While the media continues in its futile efforts to sideline the BDS movement by portraying the supporters of BDS as Nazis and anti-Semites, a growing number of Jewish people have realised that social justice and equality are non-negotiable elements of Jewish identity. These Jewish people do not try to hide the sins of Israel behind the racism of Arab nations (that the West have supported for decades), nor do they demand Jewish entitlement to the land of Israel-Palestine at any cost.For many Jews, right wing Zionist Israel, rather than being the only thing that is holding back the barbaric Islamic hordes, is in fact the root source of the conflict; provoking a people, that for centuries have been the friends of Jewish people, to violence and despair in response to the colonialist oppression of Zionist Israel.
And for many Jews, like many gentiles, all it takes to change a person’s mind is to visit the West Bank and open ones eyes to what is really going on in Israel-Palestine.
The following article was published on the Mondoweiss website on September 15th 2011.
Rabbi Ellen Lippmann changes her mind on the boycott
Sep 15, 2011 05:00 pm | annie
On the eve of a significant Open Jewish Conversation about Cultural Boycott of Israel reported here last month Stolen Beauty has published a letter from highly regarded Rabbi Ellen Lippmann, founder of the the Progressive Jewish congregation Kolot Chayeinu in Park Slope, which is hosting the event tonight. The letter is addressed to other signatories of the Brooklyn Rabbis Letter, a letter originally signed by seven rabbis criticizing the boycott of Ahava Cosmetics.
Stolen Beauty prefaces:
After a visit to the West Bank, Lippman wrote to the other rabbis saying that she had changed her mind and now supported the boycott of settlement products, including Ahava.
I am writing this note which I have meant to write since returning from the human rights mission to Israel and Palestine that I co-led in October; a trip organized by Rabbis for Human Rights-North America. It was an amazing trip in many ways, and a sorrowful one too, as we saw the painful places where human rights are damaged if not discarded. I urge you to go on next year’s trip, which will take place in mid-November.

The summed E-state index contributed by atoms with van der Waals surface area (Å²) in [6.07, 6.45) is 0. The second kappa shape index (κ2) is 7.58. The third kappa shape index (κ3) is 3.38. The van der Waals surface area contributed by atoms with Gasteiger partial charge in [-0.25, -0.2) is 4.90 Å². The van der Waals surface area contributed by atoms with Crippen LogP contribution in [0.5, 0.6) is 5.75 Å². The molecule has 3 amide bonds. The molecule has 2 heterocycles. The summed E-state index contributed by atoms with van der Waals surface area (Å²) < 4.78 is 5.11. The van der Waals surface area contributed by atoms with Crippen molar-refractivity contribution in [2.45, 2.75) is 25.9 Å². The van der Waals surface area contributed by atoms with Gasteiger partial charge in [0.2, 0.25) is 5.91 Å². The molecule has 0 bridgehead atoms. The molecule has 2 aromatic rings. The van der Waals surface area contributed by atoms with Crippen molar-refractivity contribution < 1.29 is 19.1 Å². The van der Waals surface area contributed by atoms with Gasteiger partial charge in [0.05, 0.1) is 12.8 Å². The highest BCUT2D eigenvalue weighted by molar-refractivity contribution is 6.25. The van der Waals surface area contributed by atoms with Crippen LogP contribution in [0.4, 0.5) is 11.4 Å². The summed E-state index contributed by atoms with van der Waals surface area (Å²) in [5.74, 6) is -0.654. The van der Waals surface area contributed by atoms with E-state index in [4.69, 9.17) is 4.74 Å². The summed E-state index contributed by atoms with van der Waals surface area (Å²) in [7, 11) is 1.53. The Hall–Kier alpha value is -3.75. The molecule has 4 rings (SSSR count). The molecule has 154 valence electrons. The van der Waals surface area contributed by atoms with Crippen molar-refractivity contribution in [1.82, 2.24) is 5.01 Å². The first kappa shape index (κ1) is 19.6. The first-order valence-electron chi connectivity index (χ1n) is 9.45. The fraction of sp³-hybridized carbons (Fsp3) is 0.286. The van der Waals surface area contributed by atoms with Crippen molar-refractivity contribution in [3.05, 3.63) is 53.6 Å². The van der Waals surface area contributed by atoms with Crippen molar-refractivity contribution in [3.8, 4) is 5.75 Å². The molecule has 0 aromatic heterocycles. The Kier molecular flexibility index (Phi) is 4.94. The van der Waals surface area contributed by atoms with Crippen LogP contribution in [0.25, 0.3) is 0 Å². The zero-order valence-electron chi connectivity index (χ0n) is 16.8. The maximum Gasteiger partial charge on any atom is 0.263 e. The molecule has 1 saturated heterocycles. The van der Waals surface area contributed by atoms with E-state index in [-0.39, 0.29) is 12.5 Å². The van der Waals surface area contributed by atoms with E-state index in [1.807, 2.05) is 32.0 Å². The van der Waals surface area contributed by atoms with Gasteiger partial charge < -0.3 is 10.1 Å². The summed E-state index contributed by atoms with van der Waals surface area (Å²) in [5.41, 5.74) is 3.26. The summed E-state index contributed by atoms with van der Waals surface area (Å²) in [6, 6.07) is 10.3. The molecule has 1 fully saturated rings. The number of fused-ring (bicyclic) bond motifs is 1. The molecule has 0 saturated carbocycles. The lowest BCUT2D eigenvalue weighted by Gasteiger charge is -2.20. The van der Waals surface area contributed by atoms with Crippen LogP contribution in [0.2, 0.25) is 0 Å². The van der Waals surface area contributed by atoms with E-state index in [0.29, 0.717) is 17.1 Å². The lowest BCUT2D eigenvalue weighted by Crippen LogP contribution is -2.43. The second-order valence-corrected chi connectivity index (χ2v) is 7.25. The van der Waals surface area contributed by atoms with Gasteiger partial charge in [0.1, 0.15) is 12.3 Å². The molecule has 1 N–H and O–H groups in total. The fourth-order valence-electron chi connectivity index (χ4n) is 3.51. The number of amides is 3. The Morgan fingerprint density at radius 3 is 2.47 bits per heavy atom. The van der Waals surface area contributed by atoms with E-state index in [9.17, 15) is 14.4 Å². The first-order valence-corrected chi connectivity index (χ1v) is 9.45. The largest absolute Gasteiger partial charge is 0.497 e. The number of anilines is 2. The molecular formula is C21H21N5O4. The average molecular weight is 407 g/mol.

Among many other things, we saw the destruction that is wrought by too many Israeli settlers. We stood on the charred ground that had been a thriving olive grove only days before, before settlers set fire to it, as they also poison and cut down other trees and groves, seemingly just because they are owned and run by Palestinians. We stood with cave dwellers in the south Hebron Hills and a day later they and Israeli advocate Ezra Nawi were attacked by armed and masked “bandit” settlers. We visited Hebron, where streets are empty of life except in the area of the Cave, because Palestinian shops have been locked and so have many homes, and where the main street near the Cave is divided by a cement barrier; Palestinians walk on one side, Israelis, Americans, on the other, watched by a soldier.
Israel has many real security needs. But I have come to know that the ways in which the occupation of the West Bank is enforced go way beyond those needs to the realm of harsh discrimination and ready violence, aided by a complicity military and government.
This is all preface to my main point to you: I have changed my mind about the purchase of products made in the Jewish West Bank. All the rabbis I spoke to in Israel, who were not only RHR rabbis, are not buying West Bank products. I have decided to join them. Therefore, I will no longer oppose those who refuse to buy Ahava products.
The list produced by Gush Shalom is attached, if you want to think about this as well.
I have no interest in embarrassing any of you, my colleagues. I will not be standing in front of Ricky’s urging a boycott. But I have come to think I must support it.
Thanks for “listening.” I leave Monday for a month’s sabbatical, so will have little chance to talk to any of you before going. I would be happy to talk when I return, if you like.
I wish you all a happy and hopeful new year.
Rabbi Ellen Lippmann Kolot Chayeinu / Voices of Our Lives http://www.kolotchayeinu.org